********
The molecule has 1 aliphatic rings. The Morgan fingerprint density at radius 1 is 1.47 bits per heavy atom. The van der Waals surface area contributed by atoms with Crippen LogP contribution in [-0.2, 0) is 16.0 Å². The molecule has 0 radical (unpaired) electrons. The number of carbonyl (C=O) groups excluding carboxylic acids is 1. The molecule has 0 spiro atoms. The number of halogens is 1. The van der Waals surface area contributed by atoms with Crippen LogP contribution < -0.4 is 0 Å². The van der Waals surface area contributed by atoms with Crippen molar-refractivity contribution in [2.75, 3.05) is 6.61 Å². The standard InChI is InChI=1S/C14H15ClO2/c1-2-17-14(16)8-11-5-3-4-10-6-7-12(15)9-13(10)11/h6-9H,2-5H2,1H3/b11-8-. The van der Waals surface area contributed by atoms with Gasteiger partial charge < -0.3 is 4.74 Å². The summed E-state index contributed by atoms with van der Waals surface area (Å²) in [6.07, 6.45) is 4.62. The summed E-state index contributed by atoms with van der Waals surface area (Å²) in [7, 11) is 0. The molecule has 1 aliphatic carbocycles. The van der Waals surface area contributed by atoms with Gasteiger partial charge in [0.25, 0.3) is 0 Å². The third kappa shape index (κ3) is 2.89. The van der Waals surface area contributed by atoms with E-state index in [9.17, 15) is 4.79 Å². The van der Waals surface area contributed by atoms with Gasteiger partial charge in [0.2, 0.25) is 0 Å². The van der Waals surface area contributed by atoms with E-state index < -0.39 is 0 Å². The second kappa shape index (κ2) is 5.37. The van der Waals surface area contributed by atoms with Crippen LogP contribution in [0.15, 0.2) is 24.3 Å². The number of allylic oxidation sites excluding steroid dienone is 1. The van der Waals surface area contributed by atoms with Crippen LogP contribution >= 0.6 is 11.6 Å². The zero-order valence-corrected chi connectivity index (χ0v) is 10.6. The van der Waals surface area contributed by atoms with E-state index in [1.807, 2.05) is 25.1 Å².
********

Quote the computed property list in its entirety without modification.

The molecule has 1 aliphatic rings. The Morgan fingerprint density at radius 1 is 1.47 bits per heavy atom. The van der Waals surface area contributed by atoms with Crippen LogP contribution in [-0.2, 0) is 16.0 Å². The molecule has 0 radical (unpaired) electrons. The number of carbonyl (C=O) groups excluding carboxylic acids is 1. The molecule has 0 spiro atoms. The number of halogens is 1. The van der Waals surface area contributed by atoms with Crippen LogP contribution < -0.4 is 0 Å². The van der Waals surface area contributed by atoms with Crippen molar-refractivity contribution in [2.75, 3.05) is 6.61 Å². The standard InChI is InChI=1S/C14H15ClO2/c1-2-17-14(16)8-11-5-3-4-10-6-7-12(15)9-13(10)11/h6-9H,2-5H2,1H3/b11-8-. The van der Waals surface area contributed by atoms with Gasteiger partial charge < -0.3 is 4.74 Å². The summed E-state index contributed by atoms with van der Waals surface area (Å²) in [6.07, 6.45) is 4.62. The summed E-state index contributed by atoms with van der Waals surface area (Å²) in [7, 11) is 0. The molecule has 1 aliphatic carbocycles. The van der Waals surface area contributed by atoms with Gasteiger partial charge in [0.25, 0.3) is 0 Å². The third kappa shape index (κ3) is 2.89. The van der Waals surface area contributed by atoms with E-state index in [9.17, 15) is 4.79 Å². The van der Waals surface area contributed by atoms with Gasteiger partial charge in [0.2, 0.25) is 0 Å². The van der Waals surface area contributed by atoms with E-state index < -0.39 is 0 Å². The second kappa shape index (κ2) is 5.37. The van der Waals surface area contributed by atoms with Crippen LogP contribution in [0.15, 0.2) is 24.3 Å². The number of allylic oxidation sites excluding steroid dienone is 1. The van der Waals surface area contributed by atoms with Crippen LogP contribution >= 0.6 is 11.6 Å². The zero-order valence-corrected chi connectivity index (χ0v) is 10.6. The van der Waals surface area contributed by atoms with E-state index in [1.807, 2.05) is 25.1 Å².